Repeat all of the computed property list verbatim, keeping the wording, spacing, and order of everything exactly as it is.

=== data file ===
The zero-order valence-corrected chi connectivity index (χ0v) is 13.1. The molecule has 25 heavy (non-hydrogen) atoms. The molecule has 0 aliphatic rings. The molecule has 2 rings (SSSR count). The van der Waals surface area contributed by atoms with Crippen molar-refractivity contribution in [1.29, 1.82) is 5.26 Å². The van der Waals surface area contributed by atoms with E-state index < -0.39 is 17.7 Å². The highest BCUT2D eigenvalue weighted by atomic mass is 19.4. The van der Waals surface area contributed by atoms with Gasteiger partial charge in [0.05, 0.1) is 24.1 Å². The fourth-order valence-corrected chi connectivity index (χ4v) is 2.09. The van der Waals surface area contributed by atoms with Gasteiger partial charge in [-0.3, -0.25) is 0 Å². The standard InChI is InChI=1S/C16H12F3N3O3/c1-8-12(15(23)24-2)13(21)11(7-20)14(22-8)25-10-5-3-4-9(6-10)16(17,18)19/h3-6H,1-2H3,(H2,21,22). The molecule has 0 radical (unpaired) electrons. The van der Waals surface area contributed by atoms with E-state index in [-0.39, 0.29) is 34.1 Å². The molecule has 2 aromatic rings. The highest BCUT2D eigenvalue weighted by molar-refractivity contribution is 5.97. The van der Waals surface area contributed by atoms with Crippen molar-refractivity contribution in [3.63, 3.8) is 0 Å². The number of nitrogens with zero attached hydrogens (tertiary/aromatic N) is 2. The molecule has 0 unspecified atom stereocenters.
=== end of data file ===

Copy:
The zero-order valence-corrected chi connectivity index (χ0v) is 13.1. The molecule has 25 heavy (non-hydrogen) atoms. The molecule has 0 aliphatic rings. The molecule has 2 rings (SSSR count). The van der Waals surface area contributed by atoms with Crippen molar-refractivity contribution in [1.29, 1.82) is 5.26 Å². The van der Waals surface area contributed by atoms with E-state index < -0.39 is 17.7 Å². The highest BCUT2D eigenvalue weighted by atomic mass is 19.4. The van der Waals surface area contributed by atoms with Gasteiger partial charge in [0.05, 0.1) is 24.1 Å². The fourth-order valence-corrected chi connectivity index (χ4v) is 2.09. The van der Waals surface area contributed by atoms with Gasteiger partial charge in [-0.3, -0.25) is 0 Å². The standard InChI is InChI=1S/C16H12F3N3O3/c1-8-12(15(23)24-2)13(21)11(7-20)14(22-8)25-10-5-3-4-9(6-10)16(17,18)19/h3-6H,1-2H3,(H2,21,22). The molecule has 0 radical (unpaired) electrons. The van der Waals surface area contributed by atoms with E-state index in [-0.39, 0.29) is 34.1 Å². The molecule has 2 aromatic rings. The highest BCUT2D eigenvalue weighted by molar-refractivity contribution is 5.97. The van der Waals surface area contributed by atoms with Crippen molar-refractivity contribution in [3.63, 3.8) is 0 Å². The number of nitrogens with zero attached hydrogens (tertiary/aromatic N) is 2. The molecule has 0 unspecified atom stereocenters.